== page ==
It also supports regional and local film culture, and boosts working conditions for female filmmakers. Filmpolicy funds and other means of support are allocated and administered by the Swedish Film Institute. In 2010, contributions totaled about SEK 379 million (about EUR 42 million/USD 56 million).
Under the latest Swedish Film Agreement, which comes into force on January 1, 2013, Swedish cinema will receive funding from the government, film industry and television companies. The agreement runs until December 31, 2015.
Regretters (Ångrarna, 2010) by Marcus Lindeen is about a pair of transsexuals who regret their sex changes. Photo: Atmo
Documentary makers with a difference
Sweden continues to produce award-winning feature-length and short documentaries.
Jens Assur’s drama The Last Dog in Rwanda (Den sista hunden i Rwanda, 2005) was proclaimed Best Short Film both at the Tribeca Film Festival in New York and at the International Short Film Festival in Clermont-Ferrand, France, in 2007.
Fredrik Gertten was sued by the US food giant Dole over his film Bananas!* (2009) about the conflict between Dole and the workers at the company’s plantation in Nicaragua. The clash between Gertten and Dole is depicted in the director’s sequel, Big Boys Gone Bananas!* (2011), which was screened in the Swedish Parliament.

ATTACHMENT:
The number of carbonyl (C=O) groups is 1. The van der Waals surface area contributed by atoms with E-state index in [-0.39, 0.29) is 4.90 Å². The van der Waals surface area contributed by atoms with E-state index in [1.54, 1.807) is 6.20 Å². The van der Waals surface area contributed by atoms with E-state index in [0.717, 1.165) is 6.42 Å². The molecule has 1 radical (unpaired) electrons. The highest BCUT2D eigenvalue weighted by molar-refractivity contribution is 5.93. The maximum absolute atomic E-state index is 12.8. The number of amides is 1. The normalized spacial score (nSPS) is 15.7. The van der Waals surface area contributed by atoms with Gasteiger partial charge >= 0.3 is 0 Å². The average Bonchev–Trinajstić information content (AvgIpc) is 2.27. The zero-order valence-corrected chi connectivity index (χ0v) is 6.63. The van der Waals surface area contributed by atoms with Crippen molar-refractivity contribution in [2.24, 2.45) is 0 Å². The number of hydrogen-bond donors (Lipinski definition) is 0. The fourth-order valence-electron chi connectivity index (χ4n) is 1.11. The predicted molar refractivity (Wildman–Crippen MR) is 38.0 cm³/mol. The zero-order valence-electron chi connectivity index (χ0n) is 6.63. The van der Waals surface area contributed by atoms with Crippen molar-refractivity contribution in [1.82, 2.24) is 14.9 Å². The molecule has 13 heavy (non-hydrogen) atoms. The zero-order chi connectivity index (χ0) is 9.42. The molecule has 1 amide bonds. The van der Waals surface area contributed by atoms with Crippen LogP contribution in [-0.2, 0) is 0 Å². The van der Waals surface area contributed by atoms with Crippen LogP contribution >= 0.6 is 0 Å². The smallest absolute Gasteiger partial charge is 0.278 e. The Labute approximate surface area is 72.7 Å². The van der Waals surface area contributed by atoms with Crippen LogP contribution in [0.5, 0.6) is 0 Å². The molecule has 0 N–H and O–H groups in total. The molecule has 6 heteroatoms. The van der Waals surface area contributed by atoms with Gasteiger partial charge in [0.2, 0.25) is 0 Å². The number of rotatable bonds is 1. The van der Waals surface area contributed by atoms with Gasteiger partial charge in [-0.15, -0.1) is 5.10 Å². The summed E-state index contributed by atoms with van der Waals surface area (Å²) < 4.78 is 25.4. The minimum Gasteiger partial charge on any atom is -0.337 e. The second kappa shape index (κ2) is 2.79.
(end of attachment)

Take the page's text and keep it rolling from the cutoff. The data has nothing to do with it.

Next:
Marcus Lindeen caused a major stir with his documentary Regretters (Ångrarna, 2010) about two transsexuals who regret their sex changes. He also co-directed Accidentes Gloriosos (2012), which won the Venice Horizons Award.
Nahid Persson Sarvestani’s film The Queen and I (Drottningen och jag, 2009) is a portrait of the former Queen and Empress of Iran, Farah Diba Pahlavi. In her new film, Prisoners in Hell (2012), Persson Sarvestani looks up Iranian friends who, like her, were forced to flee from Iran more than 30 years ago for political reasons.
Alexander Skarsgård has followed in his father’s, Stellan’s, footsteps, as have his two younger brothers. Photo: Michael Nelson/Scanpix
Famous Swedes in Hollywood
Lasse Hallström received two Oscar nominations for My Life as a Dog (Mitt liv som hund, 1985). In 1993, he directed What’s Eating Gilbert Grape, with Johnny Depp and Leonardo DiCaprio, followed by blockbusters such as Something To Talk About (1995), Chocolat (2000), The Shipping News (2001), An Unfinished Life (2005), Casanova (2005), Dear John (2010) and Salmon Fishing in the Yemen (2011). In 2011, he returned home to make his first Swedish film for more than 20 years: The Hypnotist (Hypnotisören, 2012).